The increasing cult status of the celebrity chef has often been cited as one of the main reasons for the growth and popularity of local food. But a lot more is at state.
A link can and should be made to the efforts of chefs like Rick Stein and James Martin in promoting the rich variety of food that is produced locally. But in the five years I’ve been at the CLA, it is only in the last 18 months that the general public has come to appreciate the efforts of local producers in getting their product onto the market.
No one individual is responsible rather, it has been through the actions of many. Frankly, this is only the beginning of the local food story.
Although at the CLA since 2002 following stints at the NFU and in Brussels, it was less than two years ago that Dr Trotman found himself co-ordinating the CLA’s Food Chain Initiative.
At that point, it was a very steep learning curve in trying to identify how the CLA could focus on the food issue and make an impact, both for our members and for the producers of local food.
Part of the culture
Since that time, I have seen projects come and go, some being successful while others have foundered. However, it’s true to say that local food has become part of the culture and through the efforts made, raise the public’s consciousness to the wealth of good quality food that is now available.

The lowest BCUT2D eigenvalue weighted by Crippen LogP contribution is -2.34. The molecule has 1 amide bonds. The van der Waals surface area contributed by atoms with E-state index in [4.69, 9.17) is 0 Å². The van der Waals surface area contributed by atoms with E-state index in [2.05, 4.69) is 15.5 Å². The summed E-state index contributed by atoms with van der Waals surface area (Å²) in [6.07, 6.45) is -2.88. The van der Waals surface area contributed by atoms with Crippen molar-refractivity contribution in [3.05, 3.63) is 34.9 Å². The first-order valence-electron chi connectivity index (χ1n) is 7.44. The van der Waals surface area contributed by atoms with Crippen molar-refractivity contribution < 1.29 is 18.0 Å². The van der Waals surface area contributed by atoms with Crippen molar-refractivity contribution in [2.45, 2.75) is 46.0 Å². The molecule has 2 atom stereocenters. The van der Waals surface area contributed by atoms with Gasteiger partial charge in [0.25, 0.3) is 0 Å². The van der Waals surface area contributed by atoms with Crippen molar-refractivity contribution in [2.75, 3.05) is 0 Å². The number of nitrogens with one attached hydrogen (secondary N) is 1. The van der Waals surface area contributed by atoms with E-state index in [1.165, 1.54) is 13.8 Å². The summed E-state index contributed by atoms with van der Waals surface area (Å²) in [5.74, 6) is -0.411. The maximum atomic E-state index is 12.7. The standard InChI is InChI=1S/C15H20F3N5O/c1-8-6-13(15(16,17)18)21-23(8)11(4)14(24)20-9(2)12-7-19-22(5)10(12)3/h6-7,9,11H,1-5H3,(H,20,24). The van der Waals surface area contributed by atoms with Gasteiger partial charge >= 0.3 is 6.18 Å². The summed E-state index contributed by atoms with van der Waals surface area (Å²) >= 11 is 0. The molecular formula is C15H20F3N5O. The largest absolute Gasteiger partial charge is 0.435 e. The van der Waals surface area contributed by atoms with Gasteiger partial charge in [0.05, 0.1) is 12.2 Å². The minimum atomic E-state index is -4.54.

The central aim of the CLA’s Food Chain Initiative is to actively promote, through the political process, the efforts of CLA members to add value to their products.
This has included lobbying for greater awareness of EU protected status (the PDO/PGI system) for local products, seeking to aid suppliers in their dealings with the main retailers, and providing advice on how to reach the market.
Today, we can see producers looking at new opportunities that are necessary following the CAP reforms. Many see local food as the best chance of securing their future.
A graphic example of the food chain initiative at work was this year’s CLA Game Fair at Broadlands, Hampshire.
It was a mammoth effort to put together a coherent programme for three days that would work. Linking up with Hampshire Fayre was a major boost to the event and stimulated the public’s interest in the food of the region.
We were also able to showcase local products, from venison to English wines as well as putting on seminars for Food From Britain and EBLEX. What the Game Fair proved was that there is huge interest in this area from the public. It exceeded all our expectations and we only had nine weeks to put it together.
So what’s next for the CLA’s Food Chain Initiative? The main issue will be to seek a voluntary agreement with the food service sector for country of origin labelling for all primary products.
Of course, the Competition Commission Inquiry into the supermarkets is ongoing and we will be launching the “Just Ask” campaign for consumers to question where their food comes from that will run during the CLA’s centenary year.
Finally, we will continue to press for more products to be awarded EU protection as well as pushing for a more flexible and relaxed regulatory system.
Frankly, I can’t understand why we have to be strangled by red tape when what is needed is greater innovation that can satisfy the entrepreneurial spirit of so many food producers.
*To find out more about the CLA’s Food Chain Initiative log onto www.cla.org.uk